Columbia with spelt recipe
For the last couple days I have been experimenting with the Columbia recipe from Glezer's book. At first I was trying to get the long cold ferment to work but I decided to try switching out the WW for spelt and take a different tack. I don't care for the flavor of the ww component called for in the original recipe. It could be the KA WW flour I'm using is a little course, I'll come back to that later.
So what I did is eliminate the WW and replace some of the 600g of the KA AP with 150g of spelt. I kept the rye and wheat germ for texture. This is what the component list looks like.
- 275g levain from active starter as called for. I have been using 45g of starter, 70g water, 160g AP flour mixed and kneaded for inoculation of firm levain.
- 450g King Arthur AP flour
- 150g Spelt flour plus I added an extra 25g for the increased ability to absorb water noted here.
- 15g Rye
- 20g wheat germ
- 20g Barley malt syrup
- 450g warm water
- 16g salt
I mixed the malt syrup into the final water and added the salt to the flours for better distribution of the salt. Mixing the final dough by hand using a dough whisk took just a few minutes, after which I kneaded maybe three times and did 3 French Folds. Place the dough into an oiled bowl, covered and fermented at room temp until doubled, about 4-5 hours. Gently divided, rested and formed into a 2# and 1# boule and placed into a coiled basket for final proof, about 2 hours.
I baked on a dusted cookie sheet preheated to 500f and reduced to 440 after loading/steaming. 15 Minutes of steam vent blocked in my ELECTRIC oven(do not EVER block a gas vent) and 15 minutes of dry heat. I tried propping the oven door open with a steel spatula for the last 3 minutes. I think the crust was perfect, my wife said it was harder to eat and to crispy. Today, the next day, it's dry and clear outside and the crust is no longer crispy. The bread is delicious however.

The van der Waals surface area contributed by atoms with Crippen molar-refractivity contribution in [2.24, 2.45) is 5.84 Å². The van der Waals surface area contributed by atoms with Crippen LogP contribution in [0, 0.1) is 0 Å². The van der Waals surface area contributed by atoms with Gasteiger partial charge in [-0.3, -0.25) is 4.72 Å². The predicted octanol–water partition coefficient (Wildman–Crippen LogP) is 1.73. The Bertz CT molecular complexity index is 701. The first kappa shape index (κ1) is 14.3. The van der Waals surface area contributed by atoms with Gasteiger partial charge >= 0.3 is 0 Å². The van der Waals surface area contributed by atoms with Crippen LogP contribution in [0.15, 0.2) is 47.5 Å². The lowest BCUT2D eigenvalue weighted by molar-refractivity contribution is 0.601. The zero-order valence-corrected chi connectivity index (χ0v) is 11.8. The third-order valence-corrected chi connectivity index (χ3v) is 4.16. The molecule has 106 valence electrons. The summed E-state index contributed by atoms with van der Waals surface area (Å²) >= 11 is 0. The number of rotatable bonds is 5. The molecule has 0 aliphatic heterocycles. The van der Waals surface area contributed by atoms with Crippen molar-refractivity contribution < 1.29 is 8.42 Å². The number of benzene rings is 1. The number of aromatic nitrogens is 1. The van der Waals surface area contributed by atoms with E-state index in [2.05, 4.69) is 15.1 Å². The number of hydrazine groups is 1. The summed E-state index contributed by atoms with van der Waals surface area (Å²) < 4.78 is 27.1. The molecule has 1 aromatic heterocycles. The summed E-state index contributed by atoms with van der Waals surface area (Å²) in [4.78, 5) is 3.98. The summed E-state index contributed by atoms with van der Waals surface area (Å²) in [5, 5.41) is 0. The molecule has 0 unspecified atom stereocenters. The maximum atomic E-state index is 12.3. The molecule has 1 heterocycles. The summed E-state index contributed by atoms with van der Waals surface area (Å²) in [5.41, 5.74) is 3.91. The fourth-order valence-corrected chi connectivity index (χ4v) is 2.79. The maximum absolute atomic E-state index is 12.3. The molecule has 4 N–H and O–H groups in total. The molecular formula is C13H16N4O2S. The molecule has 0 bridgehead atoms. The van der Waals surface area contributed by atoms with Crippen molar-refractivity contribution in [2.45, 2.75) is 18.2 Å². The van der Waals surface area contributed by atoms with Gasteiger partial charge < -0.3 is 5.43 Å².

I would have liked larger holes but certainly the flavor was great anyway. My shaping and slashing were my usual "take a chance" results. I'm still trying to learn how to use the 1# coiled oval basket I recently bought. The round one was slightly better.
I added the spelt because I was interested by all the comments here about the great smooth flavor with nutty undertones and after taste. I'm not disappointed, the flavor is much better to my taste than the original formula with WW. The best way to describe the flavor is that there isn't an overwhelming distinct taste that comes out but rather it's the nutty sort of after taste that grabs you. The crumb is fairly soft and easy to chew with a very pleasant aroma. Keep in mind this is my first try at spelt so I will have to play with percentages and methods now to maximize the best flavors but I'm hooked. This is a keeper! The final cooked weights were 14oz and 1lb 14 oz.
One other thing I want to mention. I have come to learn that my bread tastes better if I cooked longer than I used to when I started this journey. It's NOT like popcorn, where if you burn just one kernel the whole batch tastes foul. The shade of golden or brown may be determined by the malt or sugars in the flour but overall, the bread needs to be started HOT, then reduced some and cooked for appearance as well as internal temp.. I worry less about internal readings than external color these days. If you use reasonable heat for the loaf you are cooking, one takes care of the other.